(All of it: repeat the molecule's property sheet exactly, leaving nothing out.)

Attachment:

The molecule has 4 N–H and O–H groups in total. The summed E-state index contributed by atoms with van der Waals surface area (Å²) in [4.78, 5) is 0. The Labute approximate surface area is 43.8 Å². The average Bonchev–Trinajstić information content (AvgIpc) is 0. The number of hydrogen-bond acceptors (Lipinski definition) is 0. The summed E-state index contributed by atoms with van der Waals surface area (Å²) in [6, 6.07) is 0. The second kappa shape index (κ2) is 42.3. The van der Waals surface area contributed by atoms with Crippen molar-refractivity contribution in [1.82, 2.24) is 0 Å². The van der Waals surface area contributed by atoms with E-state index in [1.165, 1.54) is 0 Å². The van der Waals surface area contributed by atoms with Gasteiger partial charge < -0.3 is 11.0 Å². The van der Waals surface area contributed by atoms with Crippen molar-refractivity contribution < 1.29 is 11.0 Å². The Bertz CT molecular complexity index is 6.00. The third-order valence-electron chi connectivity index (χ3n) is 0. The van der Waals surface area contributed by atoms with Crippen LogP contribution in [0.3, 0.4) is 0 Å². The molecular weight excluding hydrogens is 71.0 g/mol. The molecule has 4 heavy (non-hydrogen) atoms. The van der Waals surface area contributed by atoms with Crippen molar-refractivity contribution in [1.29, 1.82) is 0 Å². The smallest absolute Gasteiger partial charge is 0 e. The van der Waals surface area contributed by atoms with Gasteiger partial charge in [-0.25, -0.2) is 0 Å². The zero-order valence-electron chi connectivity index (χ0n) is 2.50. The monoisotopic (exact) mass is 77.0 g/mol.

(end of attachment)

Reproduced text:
The molecule has 4 N–H and O–H groups in total. The summed E-state index contributed by atoms with van der Waals surface area (Å²) in [4.78, 5) is 0. The Labute approximate surface area is 43.8 Å². The average Bonchev–Trinajstić information content (AvgIpc) is 0. The number of hydrogen-bond acceptors (Lipinski definition) is 0. The summed E-state index contributed by atoms with van der Waals surface area (Å²) in [6, 6.07) is 0. The second kappa shape index (κ2) is 42.3. The van der Waals surface area contributed by atoms with Crippen molar-refractivity contribution in [1.82, 2.24) is 0 Å². The van der Waals surface area contributed by atoms with E-state index in [1.165, 1.54) is 0 Å². The van der Waals surface area contributed by atoms with Gasteiger partial charge < -0.3 is 11.0 Å². The van der Waals surface area contributed by atoms with Crippen molar-refractivity contribution < 1.29 is 11.0 Å². The Bertz CT molecular complexity index is 6.00. The third-order valence-electron chi connectivity index (χ3n) is 0. The van der Waals surface area contributed by atoms with Crippen LogP contribution in [0.3, 0.4) is 0 Å². The molecular weight excluding hydrogens is 71.0 g/mol. The molecule has 4 heavy (non-hydrogen) atoms. The van der Waals surface area contributed by atoms with Crippen molar-refractivity contribution in [1.29, 1.82) is 0 Å². The smallest absolute Gasteiger partial charge is 0 e. The van der Waals surface area contributed by atoms with Gasteiger partial charge in [-0.25, -0.2) is 0 Å². The zero-order valence-electron chi connectivity index (χ0n) is 2.50. The monoisotopic (exact) mass is 77.0 g/mol.